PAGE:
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After SC Snub, Saravana Bhavan Founder Arrives in Ambulance to Surrender before Court for Murder

Earlier in the day, an SC bench dismissed Rajagopal's plea seeking more time on medical grounds to surrender, saying his illness was not raised before the court during the hearing of the appeal in the case.

Poornima Murali | CNN-News18

Updated:July 9, 2019, 10:08 PM IST
After SC Snub, Saravana Bhavan Founder Arrives in Ambulance to Surrender before Court for Murder
Saravana Bhavan founder Rajagopal arrives at the court in an ambulance in Chennai on Tuesday. (News18)

Chennai: Founder of popular South Indian food chain 'Saravana Bhavan' P Rajagopal surrendered before a sessions court here on Tuesday to serve a life term in a decades-old murder case hours after the Supreme Court rejected his plea seeking more time.

Dressed in his trademark white shirt dhoti and a sandalwood-vermillion mark on his forehead, an ‘ailing’ Rajagopal was brought to the premises of the Fourth Additional Sessions Court in an ambulance. Separately, another convict Janardhanan was also brought to the court in an ambulance.

Following submissions of the counsel for the convicts in connection with the surrender, both of them are expected to be shifted to the Puzhal Central Prison here.

Earlier in the day, a Supreme Court bench headed by Justice NV Ramana dismissed the plea of 72-year-old Rajagopal seeking more time on medical grounds to surrender, saying his illness was not raised before the court during the hearing of the appeal in the case.

Rajagopal was admitted in KM Hospital in KK Nagar in Chennai on July 4. He was supposed to surrender on July 7 to serve life imprisonment for murdering an employee of his hotel group in October 2001 to marry the latter’s wife. His appeal against the Madras High Court order upholding the trial court's judgement convicting him was rejected by the apex court in March this year.

Jeeva Jothi, whose husband, Santhakumar, was abducted and murdered in October 2001, told New18 she had been waiting for this day and welcomed the apex court’s verdict. The hotelier, who already had two wives, had hatched a conspiracy to kill Santhakumar to fulfil his marital plans.

Rajagopal, then in his early 50s, was supposedly enamoured by the idea of marrying the 20-year-old Jeeva Jyothi. An astrologer had allegedly advised him to marry for a third time, claiming the union would bring him more success.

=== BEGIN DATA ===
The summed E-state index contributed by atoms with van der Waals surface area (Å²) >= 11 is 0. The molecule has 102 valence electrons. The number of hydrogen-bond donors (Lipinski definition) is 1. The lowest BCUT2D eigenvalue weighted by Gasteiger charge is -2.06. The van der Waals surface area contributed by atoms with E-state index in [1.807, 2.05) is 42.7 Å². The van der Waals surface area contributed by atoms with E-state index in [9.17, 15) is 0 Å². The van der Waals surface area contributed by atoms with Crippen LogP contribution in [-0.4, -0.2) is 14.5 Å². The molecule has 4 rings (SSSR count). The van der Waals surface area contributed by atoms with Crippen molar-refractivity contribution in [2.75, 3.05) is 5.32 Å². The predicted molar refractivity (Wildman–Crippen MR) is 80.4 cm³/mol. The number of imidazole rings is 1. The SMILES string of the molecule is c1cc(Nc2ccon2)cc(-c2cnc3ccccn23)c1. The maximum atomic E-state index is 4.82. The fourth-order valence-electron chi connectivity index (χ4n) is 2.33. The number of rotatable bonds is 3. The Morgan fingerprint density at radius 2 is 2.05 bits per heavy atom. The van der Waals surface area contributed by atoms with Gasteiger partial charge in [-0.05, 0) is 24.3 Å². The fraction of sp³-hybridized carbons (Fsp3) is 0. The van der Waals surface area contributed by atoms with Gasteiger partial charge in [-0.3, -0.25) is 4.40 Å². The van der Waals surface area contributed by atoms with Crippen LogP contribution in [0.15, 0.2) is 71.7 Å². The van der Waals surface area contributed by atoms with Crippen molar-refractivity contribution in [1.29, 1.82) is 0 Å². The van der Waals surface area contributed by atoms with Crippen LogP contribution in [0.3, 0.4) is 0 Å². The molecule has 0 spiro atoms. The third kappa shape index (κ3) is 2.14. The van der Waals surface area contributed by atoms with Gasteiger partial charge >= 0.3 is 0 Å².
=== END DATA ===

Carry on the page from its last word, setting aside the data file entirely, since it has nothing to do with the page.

After exerting considerable pressure on Jeeva Jyothi and showering her with lavish gifts, Rajagopal resorted to blackmail and threats. Rajagopal told the woman that his second wife had also “married him under duress” but was “leading a queen’s life”.

When the tactics did not yield the desired results, he even held the couple hostage for a few days. Rajagopal then directed one of his henchmen to “do away with” Santhakumar. While the henchman followed the order, he told the victim to run away and never return.

Santhakumar apparently did not pay heed to the second piece of advice, much to his own peril. He returned to Chennai after a brief stay in Mumbai. The couple decided to fall at Rajagopal’s feet and seek his permission to be allowed to live peacefully as a couple. The hotelier, who had not expected to see Santhakumar alive, first took the henchman to task and then ordered him to finish off Jeeva Jyothi’s partner.

A few days later, in October 2001, forest officials found Santhakumar’s body at Perumalmalai in the picturesque hill station of Kodaikanal. A post-mortem report showed his death was caused by “asphyxia due to throttling”.

After being in prison for eight months, Rajagopal was granted bail on medical grounds. A trial court sentenced him to seven years in jail, followed by an appeal in the high court, which led to a life sentence. The high court’s verdict was challenged in the Supreme Court.

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